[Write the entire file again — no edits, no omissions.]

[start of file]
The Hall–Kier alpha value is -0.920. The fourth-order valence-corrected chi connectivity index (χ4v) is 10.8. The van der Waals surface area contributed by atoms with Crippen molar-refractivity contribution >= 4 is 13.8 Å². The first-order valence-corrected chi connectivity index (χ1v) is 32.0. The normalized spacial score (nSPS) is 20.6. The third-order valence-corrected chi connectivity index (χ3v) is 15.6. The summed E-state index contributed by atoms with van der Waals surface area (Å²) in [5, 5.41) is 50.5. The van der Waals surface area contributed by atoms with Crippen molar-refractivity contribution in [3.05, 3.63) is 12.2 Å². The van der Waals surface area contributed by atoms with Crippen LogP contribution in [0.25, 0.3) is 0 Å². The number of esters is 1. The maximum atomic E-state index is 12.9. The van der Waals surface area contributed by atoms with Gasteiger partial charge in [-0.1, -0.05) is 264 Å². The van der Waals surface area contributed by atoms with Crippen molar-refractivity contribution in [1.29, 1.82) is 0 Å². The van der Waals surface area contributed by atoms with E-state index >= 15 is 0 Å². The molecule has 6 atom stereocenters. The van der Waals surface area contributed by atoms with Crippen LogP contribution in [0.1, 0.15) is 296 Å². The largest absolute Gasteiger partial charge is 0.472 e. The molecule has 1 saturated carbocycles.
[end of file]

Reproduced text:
The Hall–Kier alpha value is -0.920. The fourth-order valence-corrected chi connectivity index (χ4v) is 10.8. The van der Waals surface area contributed by atoms with Crippen molar-refractivity contribution >= 4 is 13.8 Å². The first-order valence-corrected chi connectivity index (χ1v) is 32.0. The normalized spacial score (nSPS) is 20.6. The third-order valence-corrected chi connectivity index (χ3v) is 15.6. The summed E-state index contributed by atoms with van der Waals surface area (Å²) in [5, 5.41) is 50.5. The van der Waals surface area contributed by atoms with Crippen molar-refractivity contribution in [3.05, 3.63) is 12.2 Å². The van der Waals surface area contributed by atoms with Crippen LogP contribution in [0.25, 0.3) is 0 Å². The number of esters is 1. The maximum atomic E-state index is 12.9. The van der Waals surface area contributed by atoms with Gasteiger partial charge in [-0.1, -0.05) is 264 Å². The van der Waals surface area contributed by atoms with Crippen molar-refractivity contribution in [1.29, 1.82) is 0 Å². The van der Waals surface area contributed by atoms with E-state index >= 15 is 0 Å². The molecule has 6 atom stereocenters. The van der Waals surface area contributed by atoms with Crippen LogP contribution in [0.1, 0.15) is 296 Å². The largest absolute Gasteiger partial charge is 0.472 e. The molecule has 1 saturated carbocycles.